It’s one of those yarns that has gone down in art history folklore. When Oscar Wilde was arrested for gross indecency, at the Cadogan Hotel in Sloane Street on April 5, 1895, he was carrying a yellow book under his arm.
This spelled the end of Aubrey Beardsley’s career: Beardsley was the art director and prime motivating force behind The Yellow Book, a literary quarterly which bore his decadent illustrations on its cover and within its pages. The illustrator, whose career had been supercharged by his erotic pen-andink drawings for Wilde’s Salome in 1894, had been closely associated with the author. The yellow book was assumed to be The Yellow Book. Beardsley was doomed.
The tome in question was extremely unlikely to be The Yellow Book, though. Wilde had been shunned by Beardsley, his work excluded from the pages of the quarterly: he would hardly have been carrying it around with him, especially towards the end of its shelf life (the edition in question, Volume IV, had been published on January 16). Some versions of the yarn – including Matthew Sturgis’ eponymous 1998 Beardsley biography – have it that the book in question was, in fact, the French novel Aphrodite, by Pierre Louÿs, which was wrapped, like many French novels of that period, in a yellow dust jacket.
Nevertheless, a mob descended upon the Bodley Head Press in Vigo Street, where The Yellow Book was published, and stoned the building. The editor of the quarterly, John Lane, in New York at the time, had little choice but to sack Beardsley, by telegram. Beardsley, recognisably a dandy, if not necessarily a homosexual, was thus crushed by the landslide of homophobia aimed against Wilde. The financial security he had attained from his role in the publication was pulled from beneath his feet.
And yet… and yet. There are some bits of the story which don’t add up. For example: Louÿs’ novel wasn’t published until 1896, which somewhat stymies Sturgis’ argument. And if you check out reports of Wilde’s arrest in the newspapers of the day, you’ll find there is no mention of any book under his arm, yellow or otherwise.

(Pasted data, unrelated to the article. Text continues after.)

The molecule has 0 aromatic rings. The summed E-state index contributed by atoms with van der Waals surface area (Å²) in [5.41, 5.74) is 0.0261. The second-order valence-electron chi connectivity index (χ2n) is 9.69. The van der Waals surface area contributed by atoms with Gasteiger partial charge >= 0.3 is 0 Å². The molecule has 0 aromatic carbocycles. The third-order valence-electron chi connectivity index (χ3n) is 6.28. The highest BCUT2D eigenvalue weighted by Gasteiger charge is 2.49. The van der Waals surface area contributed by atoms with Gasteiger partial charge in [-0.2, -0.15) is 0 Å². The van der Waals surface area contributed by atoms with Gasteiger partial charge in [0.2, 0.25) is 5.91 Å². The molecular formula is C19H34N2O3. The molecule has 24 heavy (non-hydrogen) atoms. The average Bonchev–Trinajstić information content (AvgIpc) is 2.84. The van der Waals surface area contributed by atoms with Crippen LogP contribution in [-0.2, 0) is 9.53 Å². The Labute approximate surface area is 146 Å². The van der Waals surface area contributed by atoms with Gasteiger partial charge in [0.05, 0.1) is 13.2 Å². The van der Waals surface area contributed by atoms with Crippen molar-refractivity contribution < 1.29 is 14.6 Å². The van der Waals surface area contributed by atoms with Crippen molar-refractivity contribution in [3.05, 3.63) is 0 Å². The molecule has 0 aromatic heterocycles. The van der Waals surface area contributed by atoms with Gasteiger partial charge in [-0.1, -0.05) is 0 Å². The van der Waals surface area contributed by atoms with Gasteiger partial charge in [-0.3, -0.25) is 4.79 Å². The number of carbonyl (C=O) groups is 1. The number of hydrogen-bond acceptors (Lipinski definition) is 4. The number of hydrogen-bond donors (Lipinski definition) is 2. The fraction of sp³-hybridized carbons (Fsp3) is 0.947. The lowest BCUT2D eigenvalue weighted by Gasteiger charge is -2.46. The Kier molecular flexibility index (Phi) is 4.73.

According to the Press Association report in the next day’s papers, Wilde was followed to the Cadogan Hotel by two officers, one of whom, an Inspector Richards, informed him of his arrest, and escorted him directly to Bow Street Police Court. The author was ‘attired in a long black frock coat, dark trousers, and a silk coat’. Surely a yellow book would have been mentioned! And why, anyway, would Wilde have thought to pick up the book during the traumatic process of his arrest for gross indecency? To pass the time in his cell?
One can only assume The Yellow Book under the arm to be either an urban myth, or a Victorian-era case of wildfire wordof-mouth fake news. And, if the latter is the case, that the Bodley Head premises in Vigo Street was attacked because of Oscar Wilde’s association with the publisher (he was also on their books) and not Beardsley’s.
If anyone can find a newspaper report of Wilde carrying a yellow book under his arm at the time of his arrest, we would love to be proved wrong! In the meantime, if you fancy seeing an original copy of Volume IV of The Yellow Book, there’s one currently on display in Brighton Museum & Art Gallery, as well as a temporary show about Aubrey Beardsley’s connections with Brighton, marking the 150th anniversary of his birth. The artist, of course, is forever associated with the city, as it was his birthplace and he resided there for much of his youth.